• The Conversion Bureau: The Other Side of the Spectrum has the Mirror Universe Evil Counterpart of Princess Celestia, Queen Celestia. It's very clear once she's done with ponifying all of humanity, Canon Equestria is next, and according to Discord, she'll only keep going...
    Discord: The Multiverse is vast, each world having vastly varied ways of existing, all with different ideals. Something the corrupt queen wouldn't be able to stand. Oh, there are powers out there that can rival, yes, or even beat her. But she will play it smart; she will gather power from other worlds before finally striking, with a limitless army at her beck and call from dozens, if not hundreds, of worlds.
  • The multiverse apparently has a lot of them in Equestria: Across the Multiverse to the point there's a leaderboard. Thankfully, benevolent factions which oppose them also exist:
    • The Flim-Flam Brothers from their Cutie Remark Timeline are the first to appear, having become a multi-universe-spanning corporate empire. Unfortunately for them, their next target is Mainline Equestria, which is far stronger than they anticipated or were ready for. They're relative small-fry in the Multiversal Conqueror game.
    • Ispita/Lady Babylon, who is the second (by technicality) most dangerous villain in this corner of the multiverse, and spends her time causally wreaking havoc on worlds For the Evulz. She's also a major supplier to other conquerors.
    • A version of Queen Bumble from G1 is shown who's become this trope to the point her people are Planet Looters. She ranks 850 on the Leaderboard and is also one of Ispita's associates.
    • The 13 Shadows, Heralds of Eternal Night, and Court of Love are also named dropped as serious threats far greater than any the Alliance has faced so far.
  • The Equestrian Wind Mage: According to Grogar (when he's recruiting Tirek for the growing Legion of Doom), Majora isn't planning at stopping with the conquest of Hyrule and Equestria, or even their attached dimensions. He's planning on establishing himself as God-Emperor of all worlds.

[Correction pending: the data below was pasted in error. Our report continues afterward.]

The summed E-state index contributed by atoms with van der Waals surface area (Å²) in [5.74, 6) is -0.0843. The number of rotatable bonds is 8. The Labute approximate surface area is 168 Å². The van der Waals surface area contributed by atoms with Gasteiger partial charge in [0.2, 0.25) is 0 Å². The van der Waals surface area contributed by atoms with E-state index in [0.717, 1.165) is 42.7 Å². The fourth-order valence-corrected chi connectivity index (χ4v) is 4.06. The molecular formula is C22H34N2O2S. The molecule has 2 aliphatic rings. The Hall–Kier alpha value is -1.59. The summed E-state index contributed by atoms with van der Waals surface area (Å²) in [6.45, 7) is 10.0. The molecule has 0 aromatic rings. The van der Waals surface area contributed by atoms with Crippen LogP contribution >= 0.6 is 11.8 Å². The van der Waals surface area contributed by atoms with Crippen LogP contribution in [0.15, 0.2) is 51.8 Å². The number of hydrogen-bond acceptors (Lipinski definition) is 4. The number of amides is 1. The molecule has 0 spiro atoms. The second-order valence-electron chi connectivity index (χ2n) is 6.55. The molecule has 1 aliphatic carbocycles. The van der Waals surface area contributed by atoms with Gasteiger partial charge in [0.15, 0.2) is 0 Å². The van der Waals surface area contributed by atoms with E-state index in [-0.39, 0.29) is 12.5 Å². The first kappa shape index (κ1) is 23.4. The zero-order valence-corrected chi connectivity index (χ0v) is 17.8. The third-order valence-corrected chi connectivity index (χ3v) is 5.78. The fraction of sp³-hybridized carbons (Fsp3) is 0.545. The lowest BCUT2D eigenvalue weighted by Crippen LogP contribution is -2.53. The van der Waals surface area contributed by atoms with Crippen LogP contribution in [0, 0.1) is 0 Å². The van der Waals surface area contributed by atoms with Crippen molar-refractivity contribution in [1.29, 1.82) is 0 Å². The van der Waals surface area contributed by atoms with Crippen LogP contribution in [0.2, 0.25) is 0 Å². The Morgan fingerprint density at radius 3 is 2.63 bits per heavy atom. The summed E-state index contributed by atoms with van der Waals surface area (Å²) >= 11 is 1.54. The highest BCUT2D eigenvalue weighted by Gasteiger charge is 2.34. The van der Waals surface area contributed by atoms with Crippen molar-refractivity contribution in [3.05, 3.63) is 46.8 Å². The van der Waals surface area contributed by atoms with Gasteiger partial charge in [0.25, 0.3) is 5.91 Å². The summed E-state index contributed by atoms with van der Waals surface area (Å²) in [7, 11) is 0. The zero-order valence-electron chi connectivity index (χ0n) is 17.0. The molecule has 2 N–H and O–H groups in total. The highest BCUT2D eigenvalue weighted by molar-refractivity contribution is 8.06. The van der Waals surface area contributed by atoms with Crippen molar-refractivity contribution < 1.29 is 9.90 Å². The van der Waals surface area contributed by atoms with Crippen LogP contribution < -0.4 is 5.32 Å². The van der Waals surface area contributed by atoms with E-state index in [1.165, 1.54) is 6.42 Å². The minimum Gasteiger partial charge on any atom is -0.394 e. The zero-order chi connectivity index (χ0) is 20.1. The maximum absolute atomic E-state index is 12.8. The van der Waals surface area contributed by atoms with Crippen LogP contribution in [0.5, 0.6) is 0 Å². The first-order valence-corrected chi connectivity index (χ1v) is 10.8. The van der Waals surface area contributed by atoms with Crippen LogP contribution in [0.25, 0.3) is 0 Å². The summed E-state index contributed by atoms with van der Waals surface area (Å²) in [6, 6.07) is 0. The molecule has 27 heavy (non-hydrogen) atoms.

• Every Big Bad in Hottie 3: The Best Fan Fic in the World and its sequels.
  • Infinity Crisis: A Myth Arc running through the various spin-offs and sequels is that a renegade faction of MCU Skrulls are infiltrating other realities as part of a larger plan to conquer them.
  • Jewel of Darkness: The Endless Council fears that Trigon will become this if Midnight fails to fight off his influence and let him win. This is why they decide to send an assassin after her.
  • The Last Daughter, a crossover between Superman and Worm, has the Destroyers, a race of parasitic energy worms. They aren't "conquerors" in the traditional sense, but function more as a hive-mind. They grant superpowers to a species, then absorb all useful knowledge before destroying that particular species from every possible version of itself throughout the multiverse. Krypton was one of the few that was spared because alternate Kryptons are extremely rare and was thus useless for the Destroyers' experiments.
  • The Loki from the Marvel Future Avengers series, teams up with his Marvel Disk Wars: The Avengers counterpart in Marvel: Future Avengers x Disk Wars - Divided We Fall/United We Stand. The two villain's first wish to capture and Mind Control the two versions of the Avengers from their respective worlds. In order to create an army of enslaved heroes and villains, which they will then use to conquer the entire multiverse together.
  • Titan from My Brave Pony: Starfleet Magic, according to the author. In the story itself, he's pretty incompetent, but it's not like anyone else in this fic is much better...